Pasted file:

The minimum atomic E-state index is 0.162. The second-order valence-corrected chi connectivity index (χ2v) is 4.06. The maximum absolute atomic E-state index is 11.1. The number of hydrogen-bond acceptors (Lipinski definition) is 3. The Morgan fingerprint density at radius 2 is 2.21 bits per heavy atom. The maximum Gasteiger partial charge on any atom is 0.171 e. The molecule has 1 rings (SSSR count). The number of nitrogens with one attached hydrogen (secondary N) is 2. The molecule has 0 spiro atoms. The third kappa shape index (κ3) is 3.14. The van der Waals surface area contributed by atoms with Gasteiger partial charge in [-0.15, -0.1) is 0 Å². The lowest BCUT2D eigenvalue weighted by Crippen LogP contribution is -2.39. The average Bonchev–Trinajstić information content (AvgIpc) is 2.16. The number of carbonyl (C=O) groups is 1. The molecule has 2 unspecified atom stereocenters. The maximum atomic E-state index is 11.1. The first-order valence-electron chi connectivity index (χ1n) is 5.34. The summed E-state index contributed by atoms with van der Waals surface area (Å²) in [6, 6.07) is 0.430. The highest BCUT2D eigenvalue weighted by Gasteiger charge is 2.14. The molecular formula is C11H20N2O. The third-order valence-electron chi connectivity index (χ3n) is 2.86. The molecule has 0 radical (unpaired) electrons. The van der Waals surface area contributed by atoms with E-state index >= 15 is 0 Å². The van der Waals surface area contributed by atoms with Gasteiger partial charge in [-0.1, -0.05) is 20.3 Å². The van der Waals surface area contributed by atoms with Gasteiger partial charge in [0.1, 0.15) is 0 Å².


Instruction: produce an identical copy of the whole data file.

The minimum atomic E-state index is 0.162. The second-order valence-corrected chi connectivity index (χ2v) is 4.06. The maximum absolute atomic E-state index is 11.1. The number of hydrogen-bond acceptors (Lipinski definition) is 3. The Morgan fingerprint density at radius 2 is 2.21 bits per heavy atom. The maximum Gasteiger partial charge on any atom is 0.171 e. The molecule has 1 rings (SSSR count). The number of nitrogens with one attached hydrogen (secondary N) is 2. The molecule has 0 spiro atoms. The third kappa shape index (κ3) is 3.14. The van der Waals surface area contributed by atoms with Gasteiger partial charge in [-0.15, -0.1) is 0 Å². The lowest BCUT2D eigenvalue weighted by Crippen LogP contribution is -2.39. The average Bonchev–Trinajstić information content (AvgIpc) is 2.16. The number of carbonyl (C=O) groups is 1. The molecule has 2 unspecified atom stereocenters. The maximum atomic E-state index is 11.1. The first-order valence-electron chi connectivity index (χ1n) is 5.34. The summed E-state index contributed by atoms with van der Waals surface area (Å²) in [6, 6.07) is 0.430. The highest BCUT2D eigenvalue weighted by Gasteiger charge is 2.14. The molecular formula is C11H20N2O. The third-order valence-electron chi connectivity index (χ3n) is 2.86. The molecule has 0 radical (unpaired) electrons. The van der Waals surface area contributed by atoms with E-state index >= 15 is 0 Å². The van der Waals surface area contributed by atoms with Gasteiger partial charge in [-0.1, -0.05) is 20.3 Å². The van der Waals surface area contributed by atoms with Gasteiger partial charge in [0.1, 0.15) is 0 Å².